The Rights of Women.—We wish it were possible to transfer to this printed page the beautiful chirography of the annexed communication, which proceeds from the pen of a lady who, with a few others of her gentle sex, sat out the reading of the lecture upon the ‘Rights of Women,’ by Mr. John Neal, at the Broadway Tabernacle last winter, and which was so heartily laughed at by the press and the town for a day or two after. It is gratifying to remark that women themselves have been the prominent satirists of the characteristic absurdities put forth on the occasion alluded to. But to our fair correspondent: ‘Appear, bright Spirits of the ancient Nine! (for you were women, and can well appreciate my appeal) arrayed in all the panoply of your charms! Thou, Minerva! aid me with thy wisdom! Ye, most lovely Graces! attend me with the power of honey-like persuasiveness! And thou, John Neal! arrayed in the drapery of the softer sex, gracefully to maintain the lofty eminence whereon thou standest, assist me with the glorious power of thy overwhelming eloquence, while I assert the high prerogative of Woman! Yet when I dwell on the brilliant efforts accomplished by thy mighty genius in our behalf, the pen falls powerless from my despairing hand, and I can merely point to thee as the potent champion of our down-trodden rights! Instead of dwelling in dull obscurity, victims to the caprice of men; mending their thread-bare clothing and scolding servants—base, unwomanly pursuits!—instead of listening in silence to the storms of political debate; instead of remaining within the shadow of our own roofs, and gathering around the domestic hearth the thornless roses of existence; rendering home a haven of rest to the weary and care-worn; instead of slumbering idly, in the security of our mansions, when the torrent of war rolls over the land; instead of girding then our brothers for the stormy fight, bidding them God-speed; instead of ignobly bending before the tyrannical power of Man, thou, O! astute Neal! wouldst have us pluck the laurel-wreath from our kinsman’s brow, and bind it on our own. Thou wouldst have us rise in all the dignity of offended ‘equality,’ and boldly assert the holy right of ‘free suffrage to all!’ Why, forsooth, should we rather be confined to the narrow circle of home than our friends of the other sex? Are we not as capable of sounding the loud alarm of war, of mingling in the strife and tumult of the battle-hour, as the ladies of antique Amazonia, or the warrior-men of our own day? Have we not intellect enough to cope with the Websters, the Clays, and the Wrights, in the halls of Congress? Is not our dignity sufficient to maintain, with honor to our country and ourselves, the various offices of the government? Why may not our superior talents elevate us to the lofty station of the presidential chair?—to become Ambassadresses, Generalesses, 80Stateswomen? Surely our intellect is as lofty, as noble, and as clear as that in which proud man exults. Arise then, Women of America! Study immediately the tactics of military discipline; proceed to the green savannahs of Florida; wrest their authority from those who now possess it, and deck your own brows of loveliness with the wreaths of conquest and of glory. March to the halls of legislation; demand from statesmen there assembled the concession of ‘woman’s rights,’ and desert them not till that ‘vantage ground’ is well secured. Then, ladies, will you be enabled to cast aside with disdain the bonds of domestic confinement, which insure merely your peace and happiness; to mingle your shrill cries with the tumult of contending armies, confounding confusion itself with your loud clamors! You may then unite your voices with the shouts of opposing factions at the momentous periods of election, huzzaing for your candidates, and gathering all your influence to win success for them. So shall you nobly fulfil the high destiny allotted you, instead of longer enduring the degrading cares attendant on the happiness of your fathers’ and your husbands’ homes. So shall you take by storm the hearts of men as well as the citadels of your enemies; forcing them to admire those female ‘braves’ who so kindly relieve them of the weighty burden of their cares.’ Capital! This mock-heroic is just the vein for a theme so ridiculous as the insane crudities here touched upon. By the by; a private note advises us that ‘there have been recent symptoms of chuckling exhibited by the ‘champion of women,’ on the supposition, real or assumed, that the attention of the legislatures of several States had been diverted toward ‘woman’s rights’ in the matter of personal property between man and wife, by reason of the lecture aforesaid!’ It is unnecessary perhaps to add, in justice to the public sense, that the action of three or four States upon this subject had a far different origin, as their legislative records will abundantly show.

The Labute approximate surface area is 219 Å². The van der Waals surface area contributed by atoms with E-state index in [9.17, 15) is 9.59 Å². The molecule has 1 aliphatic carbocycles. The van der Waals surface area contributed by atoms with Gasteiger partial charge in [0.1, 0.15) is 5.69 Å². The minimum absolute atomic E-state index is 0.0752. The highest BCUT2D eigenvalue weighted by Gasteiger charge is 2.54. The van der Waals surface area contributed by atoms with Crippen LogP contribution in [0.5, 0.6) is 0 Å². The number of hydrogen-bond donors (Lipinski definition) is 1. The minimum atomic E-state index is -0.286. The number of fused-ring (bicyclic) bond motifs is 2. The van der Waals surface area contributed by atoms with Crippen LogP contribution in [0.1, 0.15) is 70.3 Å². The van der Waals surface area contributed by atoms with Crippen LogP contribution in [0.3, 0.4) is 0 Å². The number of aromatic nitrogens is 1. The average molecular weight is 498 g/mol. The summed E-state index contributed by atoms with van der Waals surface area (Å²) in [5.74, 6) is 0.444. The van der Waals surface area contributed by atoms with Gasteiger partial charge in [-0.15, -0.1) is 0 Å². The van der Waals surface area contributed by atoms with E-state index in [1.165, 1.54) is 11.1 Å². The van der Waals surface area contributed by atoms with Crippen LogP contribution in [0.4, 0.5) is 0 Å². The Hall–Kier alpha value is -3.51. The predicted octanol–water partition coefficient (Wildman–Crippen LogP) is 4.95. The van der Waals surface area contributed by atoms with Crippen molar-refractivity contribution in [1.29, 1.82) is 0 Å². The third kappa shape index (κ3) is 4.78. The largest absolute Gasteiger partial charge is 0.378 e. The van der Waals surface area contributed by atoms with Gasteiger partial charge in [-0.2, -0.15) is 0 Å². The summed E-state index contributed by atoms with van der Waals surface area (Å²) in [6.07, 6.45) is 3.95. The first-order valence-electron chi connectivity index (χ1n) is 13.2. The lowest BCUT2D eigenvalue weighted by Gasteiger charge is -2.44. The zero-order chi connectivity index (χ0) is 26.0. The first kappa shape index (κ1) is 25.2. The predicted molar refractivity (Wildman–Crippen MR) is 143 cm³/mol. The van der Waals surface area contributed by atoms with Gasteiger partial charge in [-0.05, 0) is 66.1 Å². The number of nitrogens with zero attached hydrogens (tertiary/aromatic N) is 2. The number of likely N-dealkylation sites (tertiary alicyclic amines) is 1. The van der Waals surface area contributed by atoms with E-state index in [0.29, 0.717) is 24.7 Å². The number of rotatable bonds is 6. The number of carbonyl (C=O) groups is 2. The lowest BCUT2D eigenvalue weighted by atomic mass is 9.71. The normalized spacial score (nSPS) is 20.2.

Ole Bull.—We confess ourselves among the uninitiated in the mysteries of music. We are quite aware that it is not a little dangerous for one who would not lose caste in society to assert that he does not greatly admire that ill-assorted compound of ‘strains’ which is usually designated by the hackneyed phrases of ‘brilliant execution’ and ‘difficult passages;’ passages which Dr. Johnson wished were ‘not only difficult but impossible:’ we cannot force an admiration nor affect an enthusiasm which we do not feel. Indeed, we have always had great sympathy for the amateur of fashion who aspired to great refinement of taste, to exhibit which, in one branch of art, he gave on one occasion an entertainment of instrumental music. While the musicians were all at work, he seemed delighted with the performance; but when one instrument chanced to be engaged upon a solo, he inquired, in a towering passion, why the others were remaining idle? ‘It is a pizzicato for one instrument,’ replied the operator. ‘I can’t help that,’ replied the virtuoso; ‘let the trumpets pizzicato along with you; they’re paid to do it!’ Now in regard to musical knowledge and taste, this hopeful amateur has many a counterpart in this day and generation, and in this same city of Gotham. In the case of Ole Bull, however, there has been no call for affected admiration. He has compelled not only admiration but enthusiasm; not indeed by mere artistical ‘execution,’ although in this he is acknowledged to be preëminent, but by the creations of genius, which ‘take the full heart captive.’ Let the distant reader imagine an audience of three thousand persons awaiting in breathless expectance the entrance upon the Park-stage of this great Master. The curtain rises, and after the lapse of a moment, a tall manly person, with a frank, ingenuous expression of countenance, emerges with an embarrassed salutation from the wing, and with another somewhat less constrained, stands in front of the orchestra, the focus of every eye and glass in that brilliant assemblage. Pausing for a brief space, as if to collect himself, he raises his bow, and with a slight motion, beckons to each member of the orchestra in turn, who ‘start into sound’ at his bidding as if touched by the wand of Ithuriel. When the tide of harmony has reached its flood, and is gradually ebbing back to fainter sounds, the Master raises his instrument to 81his shoulder and lays his ear upon it, as if listening for his key-note amidst the tones that are serpentining through his brain. When to the audience ‘nothing lives ’twixt these and silence,’ a strain which has at first a dying fall imperceptibly swells on the ear. It is the instrument, beyond all peradventure; and from that moment you are ‘all ear.’ While you are wondering why you never knew before that there was such a volume of sound in a violin, a passage of infinite pathos arrests your heart, and you find your eyes moistening under its influence. It subsides into tremulous tones that retreat farther and farther from the ear, until they seem to come from a mile’s distance; anon, they begin to approach again, and swelling gradually upon the ‘aching sense,’ almost overpower you with their fulness of melody. This transcendent effort of genius reminded us of the phantasmagora, or ‘magic lantern;’ for what the lessening and enlarging figures of that instrument are to the eye, Ole Bull’s magic sounds are to the ear. We had intended to allude in detail to several of the performances of this great Master; but we lack the requisite space. We can only instance the ‘Norwegian Rondo,’ the ‘Themes from Bellini,’ and the ‘Carnival at Venice,’ as eminently justifying the fervent enthusiasm which they excited. It was no unnatural combination of splendid sinuosities, of small notes split into hexagonals, and attenuated into tremors that were ‘no great shakes’ after all, which entranced the audience; it was full, rich tones; it was melody, harmony, that won their loud and almost irrepressible applause. We have not yet had the pleasure to hear Vieux-Temps, the distinguished violinist recently arrived among us. His numerous friends and countrymen in the metropolis rank him even above Ole Bull. We are inclined, however, to trust the comparison made by an eminent brother-artist, who assisted at his first concert: ‘Vieux-Temps,’ said he, ‘is a very accomplished artist; but Ole Bull is a magnificent genius.’ We shall have something to say of Vieux-Temps, Artot, and Sig. Cassela, in a subsequent number of the Knickerbocker, should time and occasion serve.